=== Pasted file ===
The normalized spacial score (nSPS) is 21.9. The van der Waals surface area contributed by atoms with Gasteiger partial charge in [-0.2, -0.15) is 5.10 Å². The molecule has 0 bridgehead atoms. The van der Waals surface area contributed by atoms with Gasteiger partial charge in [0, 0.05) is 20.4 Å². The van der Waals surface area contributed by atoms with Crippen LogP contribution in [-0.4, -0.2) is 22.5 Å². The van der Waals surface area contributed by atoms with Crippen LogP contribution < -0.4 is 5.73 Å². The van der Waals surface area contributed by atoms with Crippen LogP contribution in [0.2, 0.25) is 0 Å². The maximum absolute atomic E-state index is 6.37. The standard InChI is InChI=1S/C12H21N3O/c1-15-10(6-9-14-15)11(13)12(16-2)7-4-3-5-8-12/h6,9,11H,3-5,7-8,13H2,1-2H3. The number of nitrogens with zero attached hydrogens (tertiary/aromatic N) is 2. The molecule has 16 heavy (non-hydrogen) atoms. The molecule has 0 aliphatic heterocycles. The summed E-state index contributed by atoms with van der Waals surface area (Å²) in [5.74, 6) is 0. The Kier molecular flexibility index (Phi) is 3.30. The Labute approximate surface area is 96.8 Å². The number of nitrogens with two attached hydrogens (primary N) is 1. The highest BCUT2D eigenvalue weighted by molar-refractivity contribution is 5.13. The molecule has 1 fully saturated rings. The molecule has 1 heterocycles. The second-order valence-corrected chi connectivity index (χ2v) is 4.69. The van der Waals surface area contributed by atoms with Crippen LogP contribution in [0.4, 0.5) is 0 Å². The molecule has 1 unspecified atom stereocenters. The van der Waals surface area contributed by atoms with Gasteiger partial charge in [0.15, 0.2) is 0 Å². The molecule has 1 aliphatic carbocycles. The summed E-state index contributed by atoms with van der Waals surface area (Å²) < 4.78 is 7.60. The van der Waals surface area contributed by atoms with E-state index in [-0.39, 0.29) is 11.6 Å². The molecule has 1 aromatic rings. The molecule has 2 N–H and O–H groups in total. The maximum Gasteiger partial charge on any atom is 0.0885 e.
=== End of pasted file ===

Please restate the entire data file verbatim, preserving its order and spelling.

The normalized spacial score (nSPS) is 21.9. The van der Waals surface area contributed by atoms with Gasteiger partial charge in [-0.2, -0.15) is 5.10 Å². The molecule has 0 bridgehead atoms. The van der Waals surface area contributed by atoms with Gasteiger partial charge in [0, 0.05) is 20.4 Å². The van der Waals surface area contributed by atoms with Crippen LogP contribution in [-0.4, -0.2) is 22.5 Å². The van der Waals surface area contributed by atoms with Crippen LogP contribution < -0.4 is 5.73 Å². The van der Waals surface area contributed by atoms with Crippen LogP contribution in [0.2, 0.25) is 0 Å². The maximum absolute atomic E-state index is 6.37. The standard InChI is InChI=1S/C12H21N3O/c1-15-10(6-9-14-15)11(13)12(16-2)7-4-3-5-8-12/h6,9,11H,3-5,7-8,13H2,1-2H3. The number of nitrogens with zero attached hydrogens (tertiary/aromatic N) is 2. The molecule has 16 heavy (non-hydrogen) atoms. The molecule has 0 aliphatic heterocycles. The summed E-state index contributed by atoms with van der Waals surface area (Å²) in [5.74, 6) is 0. The Kier molecular flexibility index (Phi) is 3.30. The Labute approximate surface area is 96.8 Å². The number of nitrogens with two attached hydrogens (primary N) is 1. The highest BCUT2D eigenvalue weighted by molar-refractivity contribution is 5.13. The molecule has 1 fully saturated rings. The molecule has 1 heterocycles. The second-order valence-corrected chi connectivity index (χ2v) is 4.69. The van der Waals surface area contributed by atoms with Crippen LogP contribution in [0.4, 0.5) is 0 Å². The molecule has 1 unspecified atom stereocenters. The van der Waals surface area contributed by atoms with Gasteiger partial charge in [0.15, 0.2) is 0 Å². The molecule has 1 aliphatic carbocycles. The summed E-state index contributed by atoms with van der Waals surface area (Å²) < 4.78 is 7.60. The van der Waals surface area contributed by atoms with E-state index in [-0.39, 0.29) is 11.6 Å². The molecule has 1 aromatic rings. The molecule has 2 N–H and O–H groups in total. The maximum Gasteiger partial charge on any atom is 0.0885 e.